The Dean’s Philos Award recognized individuals who have demonstrated outstanding philanthropic achievement and social commitment. This award was established in 2004 on the Telfer School of Management’s 35th Anniversary.

 

We’re both grateful to have grown up in, been educated in and live in a bilingual and multicultural country that has a deep Indigenous heritage. Because of our good fortune, we’ve long believed we have an obligation to give back to our community. When Dan was a student at the Telfer School in the early 1980s, the concept of corporate social responsibility made a lifelong impression on him. Later on, the Jewish principle of tikkun olam, which in Hebrew means repairing the world, became a beacon to guide our life together.

The idea behind tikkun olam is to do something small every day to mend the damage you see around you. While we’re fortunate to be able to contribute financially to causes we value, we believe our society sometimes pays too much attention to big donations. A million-dollar gift may get the headlines, but Canadians should also be excited by the idea of a million working people parting with some of their hard-earned money to fund causes and charities important to them.

Here’s what we mean. The Royal Ottawa Centre for Mental Health gives out Inspiration Awards each year. One winner a few years ago was a woman who had been treated at the Royal and decided to give back. A new Canadian who worked as a cleaner, she managed to volunteer her time and contribute $500 a year to the organization. Her shining example shows us that the truest measure of giving is not size but giving in a manner that is most meaningful and appropriate to the giver at that stage in their life.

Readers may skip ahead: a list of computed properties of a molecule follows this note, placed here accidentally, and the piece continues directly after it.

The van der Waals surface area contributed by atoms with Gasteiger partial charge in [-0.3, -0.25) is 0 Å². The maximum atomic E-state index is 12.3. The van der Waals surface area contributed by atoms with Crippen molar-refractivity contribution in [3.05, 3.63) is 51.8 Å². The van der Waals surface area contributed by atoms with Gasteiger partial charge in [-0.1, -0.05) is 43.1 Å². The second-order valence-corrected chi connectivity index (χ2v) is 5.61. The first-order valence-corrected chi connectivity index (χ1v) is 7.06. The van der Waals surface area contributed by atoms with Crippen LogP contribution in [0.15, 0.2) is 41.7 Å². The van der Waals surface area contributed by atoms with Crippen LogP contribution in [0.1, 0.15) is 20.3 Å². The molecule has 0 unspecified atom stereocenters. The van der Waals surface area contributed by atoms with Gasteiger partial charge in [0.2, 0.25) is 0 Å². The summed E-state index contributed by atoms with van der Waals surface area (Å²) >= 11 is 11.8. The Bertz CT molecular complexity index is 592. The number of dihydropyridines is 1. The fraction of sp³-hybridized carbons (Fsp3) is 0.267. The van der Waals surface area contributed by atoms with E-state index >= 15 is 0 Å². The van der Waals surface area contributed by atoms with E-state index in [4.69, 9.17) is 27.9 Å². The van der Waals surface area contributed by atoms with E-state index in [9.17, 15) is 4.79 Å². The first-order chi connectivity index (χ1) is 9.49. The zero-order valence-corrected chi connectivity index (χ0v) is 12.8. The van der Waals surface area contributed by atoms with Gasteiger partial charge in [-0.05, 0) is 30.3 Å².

This way of looking at giving is especially relevant to Telfer School students and recent graduates. Yes, you’re just starting out on your business careers and, yes, the coronavirus pandemic is playing havoc with the economy; yet you still can give even though you don't have much, if any, extra money. At the same time, the pandemic has laid bare many breaks in our worlds—small and large, figurative and literal—that cry out for repair.

Start simply, and start now, by finding time in your day for acts of kindness. And if you have options about how to handle a difficult situation, choose the kindest one. Adopt this attitude as you enter and rise in the business world. Show your best personal qualities—fairness, generosity and empathy—in your workplaces. Use them to make your organization more inclusive, your company’s relationships with customers and partners more rewarding, and your business’s operations more sustainable and responsible socially. Tikkun olam.

This is a summary of the interview conducted on September 16th, 2020 with Dan Greenberg and Barbara Crook.